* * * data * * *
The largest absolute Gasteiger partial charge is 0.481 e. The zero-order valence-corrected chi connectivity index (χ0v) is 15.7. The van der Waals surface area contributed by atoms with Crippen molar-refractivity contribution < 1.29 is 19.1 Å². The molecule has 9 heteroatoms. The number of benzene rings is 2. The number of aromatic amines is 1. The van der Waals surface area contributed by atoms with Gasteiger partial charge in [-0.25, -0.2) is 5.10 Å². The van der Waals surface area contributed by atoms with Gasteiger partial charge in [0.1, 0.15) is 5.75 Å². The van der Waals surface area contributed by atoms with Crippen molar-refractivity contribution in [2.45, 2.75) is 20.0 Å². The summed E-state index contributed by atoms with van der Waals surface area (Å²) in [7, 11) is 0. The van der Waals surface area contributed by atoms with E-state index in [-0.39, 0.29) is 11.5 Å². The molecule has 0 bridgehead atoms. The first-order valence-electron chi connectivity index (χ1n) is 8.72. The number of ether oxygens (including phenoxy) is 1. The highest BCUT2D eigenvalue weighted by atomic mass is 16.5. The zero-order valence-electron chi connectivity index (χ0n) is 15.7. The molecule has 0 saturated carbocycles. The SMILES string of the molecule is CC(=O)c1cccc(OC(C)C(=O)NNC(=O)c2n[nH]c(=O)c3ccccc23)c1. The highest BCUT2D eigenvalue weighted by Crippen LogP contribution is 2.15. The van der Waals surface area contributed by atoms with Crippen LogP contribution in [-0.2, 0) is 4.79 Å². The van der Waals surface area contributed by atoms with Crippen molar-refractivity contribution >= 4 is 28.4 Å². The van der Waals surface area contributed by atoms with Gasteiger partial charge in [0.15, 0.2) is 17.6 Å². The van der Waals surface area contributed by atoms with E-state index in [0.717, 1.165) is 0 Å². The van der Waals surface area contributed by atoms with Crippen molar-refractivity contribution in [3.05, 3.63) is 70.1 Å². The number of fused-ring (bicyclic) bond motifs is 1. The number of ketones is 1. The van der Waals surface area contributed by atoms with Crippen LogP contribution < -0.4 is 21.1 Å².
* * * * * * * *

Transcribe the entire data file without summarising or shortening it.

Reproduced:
The largest absolute Gasteiger partial charge is 0.481 e. The zero-order valence-corrected chi connectivity index (χ0v) is 15.7. The van der Waals surface area contributed by atoms with Crippen molar-refractivity contribution < 1.29 is 19.1 Å². The molecule has 9 heteroatoms. The number of benzene rings is 2. The number of aromatic amines is 1. The van der Waals surface area contributed by atoms with Gasteiger partial charge in [-0.25, -0.2) is 5.10 Å². The van der Waals surface area contributed by atoms with Gasteiger partial charge in [0.1, 0.15) is 5.75 Å². The van der Waals surface area contributed by atoms with Crippen molar-refractivity contribution in [2.45, 2.75) is 20.0 Å². The summed E-state index contributed by atoms with van der Waals surface area (Å²) in [7, 11) is 0. The van der Waals surface area contributed by atoms with E-state index in [-0.39, 0.29) is 11.5 Å². The molecule has 0 bridgehead atoms. The first-order valence-electron chi connectivity index (χ1n) is 8.72. The number of ether oxygens (including phenoxy) is 1. The highest BCUT2D eigenvalue weighted by atomic mass is 16.5. The zero-order valence-electron chi connectivity index (χ0n) is 15.7. The molecule has 0 saturated carbocycles. The SMILES string of the molecule is CC(=O)c1cccc(OC(C)C(=O)NNC(=O)c2n[nH]c(=O)c3ccccc23)c1. The highest BCUT2D eigenvalue weighted by Crippen LogP contribution is 2.15. The van der Waals surface area contributed by atoms with Crippen LogP contribution in [-0.2, 0) is 4.79 Å². The van der Waals surface area contributed by atoms with Crippen molar-refractivity contribution >= 4 is 28.4 Å². The van der Waals surface area contributed by atoms with Gasteiger partial charge in [0.15, 0.2) is 17.6 Å². The van der Waals surface area contributed by atoms with E-state index in [0.717, 1.165) is 0 Å². The van der Waals surface area contributed by atoms with Crippen molar-refractivity contribution in [3.05, 3.63) is 70.1 Å². The number of fused-ring (bicyclic) bond motifs is 1. The number of ketones is 1. The van der Waals surface area contributed by atoms with Crippen LogP contribution < -0.4 is 21.1 Å².